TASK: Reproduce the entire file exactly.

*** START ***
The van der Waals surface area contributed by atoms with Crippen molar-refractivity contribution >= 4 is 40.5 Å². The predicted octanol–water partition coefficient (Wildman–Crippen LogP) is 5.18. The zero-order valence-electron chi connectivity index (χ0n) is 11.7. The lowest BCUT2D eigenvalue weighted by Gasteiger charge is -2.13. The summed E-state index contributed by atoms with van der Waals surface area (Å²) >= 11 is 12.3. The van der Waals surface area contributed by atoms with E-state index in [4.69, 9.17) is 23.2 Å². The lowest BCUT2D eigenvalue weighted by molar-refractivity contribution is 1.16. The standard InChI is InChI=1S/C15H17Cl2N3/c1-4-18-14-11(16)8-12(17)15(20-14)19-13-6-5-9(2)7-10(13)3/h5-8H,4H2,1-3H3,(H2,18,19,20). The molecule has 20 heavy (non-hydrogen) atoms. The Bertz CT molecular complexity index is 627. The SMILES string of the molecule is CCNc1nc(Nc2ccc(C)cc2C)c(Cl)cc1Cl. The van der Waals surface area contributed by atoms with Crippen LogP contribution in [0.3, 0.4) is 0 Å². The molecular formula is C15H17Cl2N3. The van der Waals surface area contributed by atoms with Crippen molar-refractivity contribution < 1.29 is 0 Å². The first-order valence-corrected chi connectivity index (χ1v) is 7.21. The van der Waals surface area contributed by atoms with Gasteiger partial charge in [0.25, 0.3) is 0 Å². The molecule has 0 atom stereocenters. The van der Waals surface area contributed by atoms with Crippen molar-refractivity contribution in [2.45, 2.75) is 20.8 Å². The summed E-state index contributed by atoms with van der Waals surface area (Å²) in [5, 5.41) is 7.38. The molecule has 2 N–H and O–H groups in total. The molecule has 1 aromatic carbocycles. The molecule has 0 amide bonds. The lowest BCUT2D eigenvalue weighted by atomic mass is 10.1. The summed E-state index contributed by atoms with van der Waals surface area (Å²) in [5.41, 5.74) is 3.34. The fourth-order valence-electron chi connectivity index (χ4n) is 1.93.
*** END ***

The van der Waals surface area contributed by atoms with Crippen molar-refractivity contribution >= 4 is 40.5 Å². The predicted octanol–water partition coefficient (Wildman–Crippen LogP) is 5.18. The zero-order valence-electron chi connectivity index (χ0n) is 11.7. The lowest BCUT2D eigenvalue weighted by Gasteiger charge is -2.13. The summed E-state index contributed by atoms with van der Waals surface area (Å²) >= 11 is 12.3. The van der Waals surface area contributed by atoms with E-state index in [4.69, 9.17) is 23.2 Å². The lowest BCUT2D eigenvalue weighted by molar-refractivity contribution is 1.16. The standard InChI is InChI=1S/C15H17Cl2N3/c1-4-18-14-11(16)8-12(17)15(20-14)19-13-6-5-9(2)7-10(13)3/h5-8H,4H2,1-3H3,(H2,18,19,20). The molecule has 20 heavy (non-hydrogen) atoms. The Bertz CT molecular complexity index is 627. The SMILES string of the molecule is CCNc1nc(Nc2ccc(C)cc2C)c(Cl)cc1Cl. The van der Waals surface area contributed by atoms with Crippen LogP contribution in [0.3, 0.4) is 0 Å². The molecular formula is C15H17Cl2N3. The van der Waals surface area contributed by atoms with Crippen molar-refractivity contribution < 1.29 is 0 Å². The first-order valence-corrected chi connectivity index (χ1v) is 7.21. The van der Waals surface area contributed by atoms with Gasteiger partial charge in [0.25, 0.3) is 0 Å². The molecule has 0 atom stereocenters. The van der Waals surface area contributed by atoms with Crippen molar-refractivity contribution in [2.45, 2.75) is 20.8 Å². The summed E-state index contributed by atoms with van der Waals surface area (Å²) in [5, 5.41) is 7.38. The molecule has 2 N–H and O–H groups in total. The molecule has 1 aromatic carbocycles. The molecule has 0 amide bonds. The lowest BCUT2D eigenvalue weighted by atomic mass is 10.1. The summed E-state index contributed by atoms with van der Waals surface area (Å²) in [5.41, 5.74) is 3.34. The fourth-order valence-electron chi connectivity index (χ4n) is 1.93.